When patriotism is about art

Updated 2018-12-25 08:33:00

Zhang Boju (left) watches Pan Su painting at their home in Beijing in the early 1980s. The couple collected a quality array of classic Chinese paintings and calligraphic works and donated them to the country.

An ongoing exhibition shows how a husband-and-wife team sacrificed everything to protect national treasures.

Zhang Boju (1898-1982) and Pan Su (1915-92) are acknowledged as a model of a happy couple in modern China. They both hailed from well-connected families, shared an interest in the arts, and were known as charismatic and learned.

More importantly, the late couple is remembered for assembling a quality collection of classic Chinese paintings and calligraphic works over a period of three decades that they donated to the country in the 1950s. Their generosity allows people today to appreciate the magnificence of Chinese cultural traditions through these vivid legacies.

But building up such a great assemblage of art not only cost the couple-who were both painters and calligraphers themselves-almost all of their wealth but also sometimes put them at risk.

Zhang once said: "It is not necessary that I should keep what I've collected all my life. Only I hope they will stay in my country forever and be passed down through generations."

The couple's devotion to traditional Chinese art can be traced back to their comprehensive educations. They were well-versed in painting, calligraphy, poetry, classical music and opera.

Previous exhibitions through the decades have showcased many artworks from their collection. But an ongoing exhibition, Admiring the Noble Character with Reverence, also focuses on their accomplishments in ink painting, calligraphy and literature, including letters to such friends as art master Zhang Daqian.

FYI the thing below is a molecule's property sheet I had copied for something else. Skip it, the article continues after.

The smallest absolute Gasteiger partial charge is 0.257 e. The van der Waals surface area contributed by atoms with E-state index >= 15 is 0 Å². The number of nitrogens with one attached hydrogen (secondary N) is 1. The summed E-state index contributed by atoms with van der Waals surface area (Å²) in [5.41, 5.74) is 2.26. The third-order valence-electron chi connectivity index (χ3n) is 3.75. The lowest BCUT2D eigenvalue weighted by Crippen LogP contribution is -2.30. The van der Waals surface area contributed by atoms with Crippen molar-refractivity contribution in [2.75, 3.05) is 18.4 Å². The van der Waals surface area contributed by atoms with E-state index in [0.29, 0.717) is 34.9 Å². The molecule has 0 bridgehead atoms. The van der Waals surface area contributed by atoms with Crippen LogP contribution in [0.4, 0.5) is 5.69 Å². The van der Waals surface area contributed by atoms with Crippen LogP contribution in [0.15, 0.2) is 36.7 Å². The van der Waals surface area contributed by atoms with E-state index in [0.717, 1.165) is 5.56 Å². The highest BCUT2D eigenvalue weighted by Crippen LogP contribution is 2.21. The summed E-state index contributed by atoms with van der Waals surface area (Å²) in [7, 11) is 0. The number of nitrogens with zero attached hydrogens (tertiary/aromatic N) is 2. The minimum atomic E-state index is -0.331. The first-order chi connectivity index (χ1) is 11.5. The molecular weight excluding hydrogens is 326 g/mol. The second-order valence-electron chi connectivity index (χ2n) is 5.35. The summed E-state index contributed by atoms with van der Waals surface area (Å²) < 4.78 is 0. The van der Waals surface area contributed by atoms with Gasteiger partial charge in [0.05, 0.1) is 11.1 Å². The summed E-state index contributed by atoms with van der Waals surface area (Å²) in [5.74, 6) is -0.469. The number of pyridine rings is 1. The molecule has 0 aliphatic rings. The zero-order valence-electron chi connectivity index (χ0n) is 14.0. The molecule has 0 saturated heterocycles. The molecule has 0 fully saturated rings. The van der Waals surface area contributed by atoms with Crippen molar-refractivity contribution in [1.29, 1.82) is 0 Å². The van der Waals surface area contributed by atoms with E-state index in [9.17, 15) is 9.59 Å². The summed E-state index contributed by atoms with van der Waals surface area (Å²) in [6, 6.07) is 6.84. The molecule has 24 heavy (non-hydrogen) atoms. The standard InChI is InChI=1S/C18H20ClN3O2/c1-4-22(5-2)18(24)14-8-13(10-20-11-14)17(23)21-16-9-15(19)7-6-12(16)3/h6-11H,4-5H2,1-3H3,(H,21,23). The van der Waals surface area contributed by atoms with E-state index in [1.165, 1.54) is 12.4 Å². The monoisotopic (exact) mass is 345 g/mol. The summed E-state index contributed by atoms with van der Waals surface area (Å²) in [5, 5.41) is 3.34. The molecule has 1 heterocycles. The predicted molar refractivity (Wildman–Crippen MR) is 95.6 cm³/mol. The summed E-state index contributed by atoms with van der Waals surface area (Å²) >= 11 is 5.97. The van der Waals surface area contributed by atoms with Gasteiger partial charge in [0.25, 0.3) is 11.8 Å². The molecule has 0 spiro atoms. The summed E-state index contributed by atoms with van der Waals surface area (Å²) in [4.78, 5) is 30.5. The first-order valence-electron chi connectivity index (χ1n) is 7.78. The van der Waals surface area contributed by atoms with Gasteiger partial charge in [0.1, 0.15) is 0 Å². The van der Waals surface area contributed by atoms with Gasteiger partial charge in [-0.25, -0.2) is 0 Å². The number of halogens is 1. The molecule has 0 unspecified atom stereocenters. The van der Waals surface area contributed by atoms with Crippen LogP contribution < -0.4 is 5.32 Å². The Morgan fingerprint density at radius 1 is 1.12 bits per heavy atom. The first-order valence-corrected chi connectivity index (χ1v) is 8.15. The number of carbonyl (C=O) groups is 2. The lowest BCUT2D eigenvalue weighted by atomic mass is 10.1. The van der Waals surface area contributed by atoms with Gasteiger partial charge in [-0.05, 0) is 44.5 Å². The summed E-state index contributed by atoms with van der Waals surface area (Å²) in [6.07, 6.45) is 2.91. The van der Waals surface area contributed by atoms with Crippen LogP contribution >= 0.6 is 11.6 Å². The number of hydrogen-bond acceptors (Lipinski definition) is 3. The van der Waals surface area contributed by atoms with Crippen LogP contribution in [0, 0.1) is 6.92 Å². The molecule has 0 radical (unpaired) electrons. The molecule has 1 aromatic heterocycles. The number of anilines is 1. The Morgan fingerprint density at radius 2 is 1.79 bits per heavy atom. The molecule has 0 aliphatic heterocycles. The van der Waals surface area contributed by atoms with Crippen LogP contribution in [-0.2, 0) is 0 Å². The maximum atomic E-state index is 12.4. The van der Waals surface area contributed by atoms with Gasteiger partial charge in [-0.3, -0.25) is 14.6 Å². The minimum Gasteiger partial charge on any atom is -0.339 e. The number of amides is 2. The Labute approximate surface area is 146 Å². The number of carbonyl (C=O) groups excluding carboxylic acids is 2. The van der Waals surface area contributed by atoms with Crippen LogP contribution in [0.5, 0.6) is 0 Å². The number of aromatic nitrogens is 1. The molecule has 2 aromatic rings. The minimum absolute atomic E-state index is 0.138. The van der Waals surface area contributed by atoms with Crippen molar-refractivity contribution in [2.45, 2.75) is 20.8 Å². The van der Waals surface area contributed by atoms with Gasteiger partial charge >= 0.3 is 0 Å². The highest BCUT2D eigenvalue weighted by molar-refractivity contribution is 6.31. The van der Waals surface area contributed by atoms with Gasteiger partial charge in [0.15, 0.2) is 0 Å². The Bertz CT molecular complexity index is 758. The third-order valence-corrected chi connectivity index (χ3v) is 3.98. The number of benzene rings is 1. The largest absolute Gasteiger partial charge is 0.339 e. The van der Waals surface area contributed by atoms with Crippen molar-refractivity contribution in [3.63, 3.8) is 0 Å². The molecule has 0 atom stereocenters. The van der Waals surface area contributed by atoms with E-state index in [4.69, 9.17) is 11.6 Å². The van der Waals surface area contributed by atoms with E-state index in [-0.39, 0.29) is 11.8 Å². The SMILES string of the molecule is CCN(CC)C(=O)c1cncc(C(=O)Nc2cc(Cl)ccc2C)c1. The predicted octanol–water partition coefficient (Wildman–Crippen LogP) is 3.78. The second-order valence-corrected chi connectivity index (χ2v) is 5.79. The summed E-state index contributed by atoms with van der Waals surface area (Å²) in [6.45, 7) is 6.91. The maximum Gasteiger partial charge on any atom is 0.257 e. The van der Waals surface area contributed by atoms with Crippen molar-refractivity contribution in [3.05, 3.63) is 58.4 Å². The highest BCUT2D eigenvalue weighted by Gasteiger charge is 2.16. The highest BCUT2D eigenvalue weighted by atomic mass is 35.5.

An ongoing exhibition at Tsinghua University Art Museum shows Pan Su's A Landscape in Fall.

The exhibition at Tsinghua University Art Museum, or TAM, runs through Jan 13, coinciding with Zhang's 120th birth anniversary.

Zhang didn't follow in the foot-steps of his father, a statesman, successful banker and politician. His love of arts, however, ushered him into communities of artists and opera performers.

His many paintings at the exhibition revisit the subjects of plums, orchids, bamboo and chrysanthemums, which symbolize high morality in Chinese culture. And his writings show a distinctive calligraphic style with the grace of a flying bird's feathers.

Pan, meanwhile, was dedicated to the mountain-and-water genre of painting. She excelled at the meticulous gongbi brushwork. Her works demonstrate a sophisticated layering of blue and green shades.

Du Pengfei, TAM's deputy executive director, says that through their works, one can see the couple's integrity and how they loved the culture and the land they were born into, and why they sacrificed so much to protect the national treasures they came across.

An ongoing exhibition at Tsinghua University Art Museum shows Pan Su's Plum Blossoms and Bamboos.

Zhang bought his first piece, a calligraphic inscription by emperor Kangxi of the Qing Dynasty (1644-1911), when he was around 30. And it ignited a passion for buying classic art.

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